Much has been written to date about why businesses are purchasing SaaS. If you like to spend time on the Linked In systems and peruse the various SaaS and Cloud groups, you’ll often read references to Capex vs. Opex (capital expenditures vs. operating expenditures) as the primary driver of SaaS purchases. (For some reason, we’ve noted that commentators from India seem to focus heavily on this metric, a reflection, perhaps, of their local market conditions. I’d be interested in hearing more on this topic from Indian SaaS companies.) The idea behind this is that by shifting software expenditures from capital budgets to operating ones, the flinty hearts of CFOs everywhere will be warmed and SaaS expenditures are more likely to be approved.

If you spend time reading through the various IT publications, you’ll certainly develop the impression that it’s the CIOs and their attendant geek squads that hold the fate of SaaS in their hands. Over the last several years there’s been an unending stream of articles with headlines such as “SaaS adoption in IT,” “What do CIO’s think of SaaS?” “CIO’s embrace SaaS” “CIOs fear SaaS” “CIOs Believe SaaS is Evil Plot,” “CIOs Believe SaaS Presages the Rapture” and so on. Perhaps the best example of this dynamic in action was The Gartner Group’s June 14th announcement on its newsroom site that:

“Software as a service (SaaS) will have a role in the future of IT, but not the dominant future that was first thought, according to Gartner, Inc. Organizations should carefully assess their software needs in light of the current promises delivered on by SaaS.

‘In 2009, within enterprise applications, SaaS represented 3.4 percent of total enterprise spending, slightly up from 2008 at 2.8 percent,” said David Cearley, vice president and fellow at Gartner. The research firm predicts that this market will reach $8.8 billion in 2010.”

This sounds rather gloomy, especially when compared to this 2008 observation:

“Worldwide software-as-a-service (SaaS) revenue in the enterprise application markets* is on pace to surpass $6.4 billion in 2008, a 27% from 2007 revenue of $5.1 billion, according to Gartner, Inc. The market is expected to more than double with SaaS revenue reaching $14.8 billion in 2012.”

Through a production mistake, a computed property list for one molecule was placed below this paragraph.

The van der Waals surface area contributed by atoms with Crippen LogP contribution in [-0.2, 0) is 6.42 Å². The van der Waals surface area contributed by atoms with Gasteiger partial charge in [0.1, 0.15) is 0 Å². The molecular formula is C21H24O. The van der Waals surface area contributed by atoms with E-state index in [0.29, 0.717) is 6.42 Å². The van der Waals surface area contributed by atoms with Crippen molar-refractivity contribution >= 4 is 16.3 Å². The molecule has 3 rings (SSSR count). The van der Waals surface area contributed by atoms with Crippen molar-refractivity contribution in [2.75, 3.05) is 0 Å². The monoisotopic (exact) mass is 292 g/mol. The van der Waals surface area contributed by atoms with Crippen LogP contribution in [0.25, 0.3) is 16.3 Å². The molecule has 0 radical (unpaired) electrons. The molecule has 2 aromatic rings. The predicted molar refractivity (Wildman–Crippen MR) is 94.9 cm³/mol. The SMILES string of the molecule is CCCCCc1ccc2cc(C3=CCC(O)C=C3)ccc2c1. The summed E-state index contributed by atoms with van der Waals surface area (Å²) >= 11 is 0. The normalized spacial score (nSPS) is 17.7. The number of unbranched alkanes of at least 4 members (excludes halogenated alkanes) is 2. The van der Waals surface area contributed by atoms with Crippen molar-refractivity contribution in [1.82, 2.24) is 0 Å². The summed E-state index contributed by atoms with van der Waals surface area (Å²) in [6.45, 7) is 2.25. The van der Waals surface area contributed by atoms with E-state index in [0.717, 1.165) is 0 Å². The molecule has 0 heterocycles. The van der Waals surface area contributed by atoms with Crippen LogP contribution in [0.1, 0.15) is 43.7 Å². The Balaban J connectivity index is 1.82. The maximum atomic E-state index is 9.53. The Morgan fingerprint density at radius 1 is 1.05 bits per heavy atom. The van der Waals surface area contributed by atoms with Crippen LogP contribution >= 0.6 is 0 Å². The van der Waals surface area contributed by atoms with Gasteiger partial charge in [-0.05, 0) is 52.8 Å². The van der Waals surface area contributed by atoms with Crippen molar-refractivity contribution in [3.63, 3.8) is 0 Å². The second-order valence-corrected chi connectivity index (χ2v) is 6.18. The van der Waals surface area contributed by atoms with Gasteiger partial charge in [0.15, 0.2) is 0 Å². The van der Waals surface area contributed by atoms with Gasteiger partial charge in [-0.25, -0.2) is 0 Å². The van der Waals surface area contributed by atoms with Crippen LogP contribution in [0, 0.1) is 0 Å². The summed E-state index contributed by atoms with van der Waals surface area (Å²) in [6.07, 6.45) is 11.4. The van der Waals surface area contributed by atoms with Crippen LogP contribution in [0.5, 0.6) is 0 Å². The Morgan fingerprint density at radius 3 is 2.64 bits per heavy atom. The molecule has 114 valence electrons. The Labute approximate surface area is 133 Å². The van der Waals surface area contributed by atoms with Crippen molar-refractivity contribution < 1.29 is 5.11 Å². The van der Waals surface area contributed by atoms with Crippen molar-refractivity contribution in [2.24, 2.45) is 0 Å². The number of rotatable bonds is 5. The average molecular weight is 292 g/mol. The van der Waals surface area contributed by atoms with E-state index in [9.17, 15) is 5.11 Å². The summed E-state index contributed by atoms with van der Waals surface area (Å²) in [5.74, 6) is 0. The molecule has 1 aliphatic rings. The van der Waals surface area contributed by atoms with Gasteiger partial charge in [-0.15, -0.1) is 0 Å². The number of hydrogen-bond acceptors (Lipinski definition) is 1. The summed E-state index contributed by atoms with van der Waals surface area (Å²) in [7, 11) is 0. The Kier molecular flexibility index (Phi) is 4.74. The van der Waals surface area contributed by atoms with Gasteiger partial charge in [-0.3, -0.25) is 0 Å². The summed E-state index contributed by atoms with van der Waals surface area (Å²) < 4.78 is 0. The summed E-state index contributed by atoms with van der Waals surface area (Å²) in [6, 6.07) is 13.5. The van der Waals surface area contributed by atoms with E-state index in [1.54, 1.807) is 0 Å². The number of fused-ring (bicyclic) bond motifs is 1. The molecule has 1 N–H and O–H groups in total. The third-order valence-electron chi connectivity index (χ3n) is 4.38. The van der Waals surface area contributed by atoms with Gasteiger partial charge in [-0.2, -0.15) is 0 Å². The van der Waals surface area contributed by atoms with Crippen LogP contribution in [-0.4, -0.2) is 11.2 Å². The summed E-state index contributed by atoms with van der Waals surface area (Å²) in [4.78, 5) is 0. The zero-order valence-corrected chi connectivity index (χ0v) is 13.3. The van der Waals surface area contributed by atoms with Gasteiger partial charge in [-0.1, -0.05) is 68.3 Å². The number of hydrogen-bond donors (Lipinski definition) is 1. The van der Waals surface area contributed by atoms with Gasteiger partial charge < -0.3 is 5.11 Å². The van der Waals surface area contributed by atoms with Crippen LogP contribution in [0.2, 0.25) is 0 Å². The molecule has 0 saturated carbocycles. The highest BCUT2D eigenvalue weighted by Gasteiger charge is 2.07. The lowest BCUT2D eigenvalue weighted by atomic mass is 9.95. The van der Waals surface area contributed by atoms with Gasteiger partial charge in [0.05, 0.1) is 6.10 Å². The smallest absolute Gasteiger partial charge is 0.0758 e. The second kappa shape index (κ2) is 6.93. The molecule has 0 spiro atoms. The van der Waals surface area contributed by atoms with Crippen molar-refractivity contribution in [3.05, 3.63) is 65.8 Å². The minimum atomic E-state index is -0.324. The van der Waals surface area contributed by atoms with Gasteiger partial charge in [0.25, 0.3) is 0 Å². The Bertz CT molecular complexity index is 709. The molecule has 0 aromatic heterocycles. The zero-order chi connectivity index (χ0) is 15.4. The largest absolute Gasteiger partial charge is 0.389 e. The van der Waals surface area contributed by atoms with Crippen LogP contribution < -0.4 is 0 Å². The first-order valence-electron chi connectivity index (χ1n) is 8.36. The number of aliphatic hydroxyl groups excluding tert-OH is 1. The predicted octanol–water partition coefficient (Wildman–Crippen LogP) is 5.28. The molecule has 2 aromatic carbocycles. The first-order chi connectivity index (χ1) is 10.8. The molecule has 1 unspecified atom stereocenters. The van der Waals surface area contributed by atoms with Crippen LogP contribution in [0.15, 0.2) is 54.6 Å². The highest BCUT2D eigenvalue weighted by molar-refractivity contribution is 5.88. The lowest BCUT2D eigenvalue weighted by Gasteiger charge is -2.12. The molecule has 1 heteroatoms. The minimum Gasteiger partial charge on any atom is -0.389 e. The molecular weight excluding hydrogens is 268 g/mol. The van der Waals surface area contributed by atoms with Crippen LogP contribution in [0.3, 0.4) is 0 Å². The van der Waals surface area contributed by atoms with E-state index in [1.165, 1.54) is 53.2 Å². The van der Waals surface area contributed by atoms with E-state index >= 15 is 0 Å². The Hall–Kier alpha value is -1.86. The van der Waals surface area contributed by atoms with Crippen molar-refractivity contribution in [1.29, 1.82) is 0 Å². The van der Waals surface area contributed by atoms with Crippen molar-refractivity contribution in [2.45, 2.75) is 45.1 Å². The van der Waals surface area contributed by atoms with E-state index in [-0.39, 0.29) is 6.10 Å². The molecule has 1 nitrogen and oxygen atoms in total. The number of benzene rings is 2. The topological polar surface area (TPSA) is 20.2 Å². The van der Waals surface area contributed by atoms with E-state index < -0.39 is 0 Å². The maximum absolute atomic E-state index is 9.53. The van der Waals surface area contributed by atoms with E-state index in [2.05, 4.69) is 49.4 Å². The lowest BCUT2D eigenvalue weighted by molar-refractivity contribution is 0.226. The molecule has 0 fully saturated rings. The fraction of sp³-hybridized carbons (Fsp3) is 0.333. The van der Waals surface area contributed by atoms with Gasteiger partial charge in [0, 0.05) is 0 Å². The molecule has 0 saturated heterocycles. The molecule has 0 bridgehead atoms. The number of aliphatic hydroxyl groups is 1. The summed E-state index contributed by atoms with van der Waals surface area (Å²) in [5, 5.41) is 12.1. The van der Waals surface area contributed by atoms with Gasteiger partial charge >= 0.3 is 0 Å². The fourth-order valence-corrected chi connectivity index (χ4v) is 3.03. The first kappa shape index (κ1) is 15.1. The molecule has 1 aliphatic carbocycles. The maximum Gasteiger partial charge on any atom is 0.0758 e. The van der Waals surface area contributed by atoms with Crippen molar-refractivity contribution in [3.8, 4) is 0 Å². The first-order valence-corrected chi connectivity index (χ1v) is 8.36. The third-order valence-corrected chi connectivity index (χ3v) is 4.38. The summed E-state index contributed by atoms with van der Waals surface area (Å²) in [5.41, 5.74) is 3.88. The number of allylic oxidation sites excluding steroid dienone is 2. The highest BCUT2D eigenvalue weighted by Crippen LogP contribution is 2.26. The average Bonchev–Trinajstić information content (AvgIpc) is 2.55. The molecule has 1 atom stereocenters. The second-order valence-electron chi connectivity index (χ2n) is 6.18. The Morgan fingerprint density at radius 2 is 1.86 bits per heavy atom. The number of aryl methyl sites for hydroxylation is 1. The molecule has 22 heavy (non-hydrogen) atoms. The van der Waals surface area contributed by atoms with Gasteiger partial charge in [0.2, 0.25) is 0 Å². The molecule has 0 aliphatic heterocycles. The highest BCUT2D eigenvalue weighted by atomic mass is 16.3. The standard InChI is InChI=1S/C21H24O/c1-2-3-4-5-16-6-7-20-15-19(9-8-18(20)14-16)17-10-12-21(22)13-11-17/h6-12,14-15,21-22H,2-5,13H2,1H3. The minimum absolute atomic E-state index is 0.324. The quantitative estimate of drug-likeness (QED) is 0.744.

But no matter. By July 27th, thinks were looking better than ever for SaaS according to Gartner as it told us that the:

“SaaS Market Growing by Leaps and Bounds.”

But, again, no matter. The fact is that the growth of SaaS has not been driven by either IT enterprise acceptance or Capex vs. Opex, though both of these do a play a part in the model’s expansion. Since 2006, Softletter has been surveying SaaS companies and incorporating them into our SaaS Report,  asking them what we regard as the most important question in the survey. This question is:

What do you believe is the primary reason your customers choose to subscribe to a SaaS system?

Here are the answers from 2012:

 Customers can quickly gain access to new capabilities and functions that they cannot obtain by purchasing existing software products and services 40%
Customers wish to replace existing licensed and/or client/server applications with SaaS applications to reduce overall IT operations and complexity at their company or business unit 19%
 Customers wish to replace existing licensed and/or client/server applications with SaaS applications to reduce the overall cost of software at their company or business unit 13%
SaaS applications are counted as an operating expense, not as a capital investment 16%
Other (Almost all “Other answers were a mix of A or B and some other factor) 11%

As you can see, “Quickly gain access to new capabilities” is the response leader by a strong plurality. In fact, in the previous three reports, this answer was always the majority response (last year” Quickly gain” came in at just over 50%). What accounts for the shift in numbers this year?

Before we answer this question, let’s look at these responses in greater depth. In the Softletter SaaS Report, we drill down into our survey questions by various criteria, including years in business, revenue size of the company, and development state. Below are the crosstabs for development state of the company.

What do you believe is the primary reason your customers choose to subscribe to a SaaS system? (By company development stage)

Customers can quickly gain access to new capabilities and functions… Start-Up Privately Owned & Funded Privately Owned / Venture Public
Reduce overall IT operations and complexity at their company or business unit… 43% 40% 40% 33%
Reduce the overall cost.. 14% 13% 20% 11%
Capex vs. Opex… 29% 14% 13% 33%
Other (Almost all “Other answers were a mix of A or B and some other factor) 14% 7%

Note that across the four categories in this breakdown “Quickly gain access” maintains its lead in three of them and ties in “Public,” with “Reduce IT complexity” fairly stable across all cohorts. It’s not surprising that “Capex vs Opex” is strong in “Public,” as most of the companies in this category are dealing with larger companies in established and successful SaaS application categories (CRM, project management, HR, etc.). In these markets, Capex vs Opex is more compelling.

One answer to why the shift in numbers is that the uptake of SaaS in the enterprise is indeed increasing, driven by the recession and the consequent need of companies to continue to modernize their business operations and increase flexibility while also conserving cash. But note that the Capex vs. Opex answer comes in at 16%; last year, this response came at 19%. Over the four years of the survey and report, the response to this question has ranged from 15% to 19%, with a mean of 16%.